Showing Gratitude in the Workplace

5 min. read

Building a culture of gratitude will enhance positive team dynamics and shows appreciation for good work.

Being paid to do a job doesn’t have to be all about the Benjamins. An amazing workplace has excellent teamwork with shared values. Gratitude builds you up and helps you be the best you can be. Appreciating fellow team members and colleagues helps form a positive workplace culture. Saying thank you for something is an important part of learning and growing as a person and as a team member. Acknowledging when someone does a good job or when tough challenges are overcome builds the team better than just calling out faults to avert disasters. Sometimes you are lucky enough to feel supported and guided through difficult circumstances by a supervisor or boss. Sometimes a team member does something extraordinary and a thank you is necessary. Positive reinforcement is an important part of creating a workplace that enhances a sense of overall positivity. Gratitude means being grateful and when you are grateful letting someone know that they had a helpful or positive impact on your life in some way is the right thing to do.

“I can no other answer make but thanks, and thanks, and ever thanks.”

—William Shakespeare

Thanking a team member

When one of your team shines by doing something great, rewarding them doesn’t have to be a bonus at the end of the year or a gold watch. Getting a gift can be an awesome result but if it doesn’t have an accompanying note or letter then you really have not capitalized on the event as best you could. Acknowledging people makes them feel heard and appreciated. Feeling appreciated and valued is a massive part of what makes a great team and a great place to work. If you aren’t valued then why would you go out of your way or the extra mile for your employer? You wouldn’t. You would do the bare minimum. But when you are acknowledged and treated as a person that is important to the team, and company as a whole, it gives you a boost. In turn the whole team benefits from better performance and they can see that rewards are there to be gotten. Make sure your words are genuine and not just a placeholder template thank you note. No one appreciates a fake handshake or smile and a formulaic note says you just can’t be bothered to go out of your way at all.

You don’t need to have a small awards ceremony and call them out in front of the whole team. It isn’t necessarily that sort of a thank you. A personal touch means just that. It needs to feel genuine on a personal level as well as professional. Thanking someone shows emotional intelligence and engenders trust and harmony in the workplace. Saying please and thank you was something our granma instilled in us all as children and it still holds true today, even in the sometimes cutthroat world of business.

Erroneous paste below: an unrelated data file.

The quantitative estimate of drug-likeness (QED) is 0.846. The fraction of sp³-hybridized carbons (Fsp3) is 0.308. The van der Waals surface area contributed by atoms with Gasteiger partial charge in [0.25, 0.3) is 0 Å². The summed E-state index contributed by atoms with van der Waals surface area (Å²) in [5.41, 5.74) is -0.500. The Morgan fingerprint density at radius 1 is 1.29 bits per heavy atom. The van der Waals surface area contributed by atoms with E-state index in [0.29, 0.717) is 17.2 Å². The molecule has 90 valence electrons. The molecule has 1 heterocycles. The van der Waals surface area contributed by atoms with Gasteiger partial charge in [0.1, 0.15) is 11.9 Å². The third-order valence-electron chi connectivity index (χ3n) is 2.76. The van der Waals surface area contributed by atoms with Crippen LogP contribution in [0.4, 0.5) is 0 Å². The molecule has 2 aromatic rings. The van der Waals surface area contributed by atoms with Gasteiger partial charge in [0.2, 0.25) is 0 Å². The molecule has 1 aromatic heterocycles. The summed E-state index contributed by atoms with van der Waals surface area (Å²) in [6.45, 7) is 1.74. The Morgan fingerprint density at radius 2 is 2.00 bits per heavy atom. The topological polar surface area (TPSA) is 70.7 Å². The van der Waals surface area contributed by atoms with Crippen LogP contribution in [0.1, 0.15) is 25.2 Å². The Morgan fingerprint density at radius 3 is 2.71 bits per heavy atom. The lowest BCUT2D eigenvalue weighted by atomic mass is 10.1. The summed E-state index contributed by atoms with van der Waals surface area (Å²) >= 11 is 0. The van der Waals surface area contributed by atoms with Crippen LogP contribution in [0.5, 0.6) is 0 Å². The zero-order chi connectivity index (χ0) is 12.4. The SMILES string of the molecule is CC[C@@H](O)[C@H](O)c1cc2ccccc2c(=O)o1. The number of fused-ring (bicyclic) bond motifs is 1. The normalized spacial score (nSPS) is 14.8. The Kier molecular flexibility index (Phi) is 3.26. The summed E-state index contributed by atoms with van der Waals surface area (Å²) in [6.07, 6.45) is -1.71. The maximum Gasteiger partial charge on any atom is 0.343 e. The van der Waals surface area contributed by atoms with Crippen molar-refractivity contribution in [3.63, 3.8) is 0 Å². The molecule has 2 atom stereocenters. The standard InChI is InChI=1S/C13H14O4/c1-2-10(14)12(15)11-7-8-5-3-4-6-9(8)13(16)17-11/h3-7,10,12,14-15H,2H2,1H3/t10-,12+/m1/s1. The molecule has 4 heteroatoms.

Thanking your boss

It can be tough to work out what to write if you want to tell your boss how much you appreciate them. You don’t want to come across too personally or too effusive. It needs to be personal in tone but professionalism is key. Even the simplest "thank you" can go a long way. It doesn’t need to be a long essay at all. You shouldn’t let insecurities or worry about how to word something stop you from thanking someone who has been important in your life or who has helped you get to a new level in life or work. Saying thank you means a lot and can help you build your network later in your career as well.

Feeling appreciated and recognized is important to human beings and it is important to a boss as well as an employee. Keep it short and to the point, you don’t need to write a small novel. Don’t start the letter in an overly familiar fashion either.

Tips for writing a Thank You to your boss

  • Sincerity. Keep it real. Don’t overcomplicate it and don’t waffle on about a whole bunch of platitudes about the company. Only thank your boss for things that are relevant and that you're grateful for.

  • Be specific. Tell your boss the reason you are thankful. Explain how your boss' actions had a positive effect.

  • Proofread and then proofread again. Review it and then review it again. If you are writing it out on a card or in a letter then write it out in rough on a separate piece of paper first. Get your wording right and check your spelling and grammar. You don’t want to go to all the effort of writing a personal message only to spell their name wrong or make an embarrassing error.

When to thank your boss

  • When they help you with your professional growth.
  • Guidance and support: If your boss helps you navigate a difficult situation or supports you through something.
  • Saying thank you for a promotion, bonus, or raise.

“No one who achieves success does so without acknowledging the help of others.”

—Alfred North Whitehead

Life is a two-way street and so is communication and trust. Showing appreciation for your boss or a member of your team breeds a positive culture at work and makes people feel valued. Finding opportunities to say thank you without forcing the issue is an excellent team builder. It makes you appreciate the positives in things and can build team spirit and collaboration. Thanking someone for giving you the opportunity to be part of a great team is a good thank you opportunity. Thanking someone for going the extra mile or doing a fantastic job at something reinforces the good work you have been doing building a positive workplace environment.

Saying thank you to your boss needn’t feel like a class pet delivering an apple to a teacher, rather it embodies the raw humanity of the thank you. A personal message thanking someone is not quite a lost art but it isn’t used as fruitfully as it could be. A real heartfelt thank you goes a long way.